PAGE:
Try and develop your awareness about your physiological state at different times during the day, and work out when you perform at your best. Try and reserve these times for tasks requiring mental concentration.

Identify different kinds of work that you need to get done

We can characterise some of the different tasks faced by engineers.

Extended thinking-intensive tasks demand concentration. Interruptions can easily disrupt this kind of work because we often rely extensively on short-term working memory, memories that persist for 10 – 20 minutes. Even a brief interruption can disrupt our short-term working memory, such that it takes 10 – 15 minutes to resume the interrupted task. Studies have shown that, in the presence of frequent interruptions, many such tasks (up to 70%) remain uncompleted at the end of a working day: we simply forget to go back to them.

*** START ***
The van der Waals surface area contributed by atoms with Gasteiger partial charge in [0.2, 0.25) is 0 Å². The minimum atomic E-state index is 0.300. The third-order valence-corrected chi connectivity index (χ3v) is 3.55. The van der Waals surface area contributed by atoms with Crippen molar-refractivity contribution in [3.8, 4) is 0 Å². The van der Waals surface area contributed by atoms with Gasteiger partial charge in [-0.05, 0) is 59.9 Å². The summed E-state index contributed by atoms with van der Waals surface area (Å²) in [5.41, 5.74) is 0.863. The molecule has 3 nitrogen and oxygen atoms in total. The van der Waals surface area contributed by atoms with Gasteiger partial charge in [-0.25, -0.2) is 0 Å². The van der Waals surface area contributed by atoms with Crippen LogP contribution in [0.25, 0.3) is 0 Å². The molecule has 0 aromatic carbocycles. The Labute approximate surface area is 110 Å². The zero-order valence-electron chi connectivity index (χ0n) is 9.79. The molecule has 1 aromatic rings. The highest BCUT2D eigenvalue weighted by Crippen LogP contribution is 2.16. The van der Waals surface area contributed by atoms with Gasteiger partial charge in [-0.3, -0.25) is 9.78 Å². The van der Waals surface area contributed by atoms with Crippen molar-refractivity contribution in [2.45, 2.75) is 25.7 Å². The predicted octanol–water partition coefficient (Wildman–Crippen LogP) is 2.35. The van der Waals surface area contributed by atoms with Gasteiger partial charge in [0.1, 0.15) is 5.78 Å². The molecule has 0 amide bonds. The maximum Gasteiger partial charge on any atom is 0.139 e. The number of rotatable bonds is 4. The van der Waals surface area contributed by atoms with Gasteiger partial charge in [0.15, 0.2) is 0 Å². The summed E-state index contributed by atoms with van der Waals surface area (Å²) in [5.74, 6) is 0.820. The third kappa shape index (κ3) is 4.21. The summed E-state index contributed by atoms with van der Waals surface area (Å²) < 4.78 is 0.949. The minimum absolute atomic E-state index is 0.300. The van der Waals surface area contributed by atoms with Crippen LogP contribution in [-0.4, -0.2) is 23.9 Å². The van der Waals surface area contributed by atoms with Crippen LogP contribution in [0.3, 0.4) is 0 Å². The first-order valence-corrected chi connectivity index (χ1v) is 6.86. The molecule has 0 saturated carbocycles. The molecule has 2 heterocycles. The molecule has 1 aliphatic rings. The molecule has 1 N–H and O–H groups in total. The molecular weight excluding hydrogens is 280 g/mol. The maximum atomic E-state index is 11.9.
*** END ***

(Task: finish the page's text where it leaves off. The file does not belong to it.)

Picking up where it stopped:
Then there are many other tasks that rely much less on short-term memory, or take only a short time to complete. An example is filling in a form, or writing simple replies to incoming messages and queries.

Social interactions are essential for technical collaboration but often present themselves as unwanted interruptions if they coincide with extended thinking tasks. Research has shown that technical collaboration relies on socio-technical interactions that take 60 – 80% of working time for engineers.

It’s helpful to keep detailed records and observations of what happens during your working day. Then you will identify times when you are more likely to be interrupted and other times when you can safely focus on time intensive thinking tasks. Learn to schedule tasks taking this into account, and also your own biological daily rhythm.

Adapt your schedule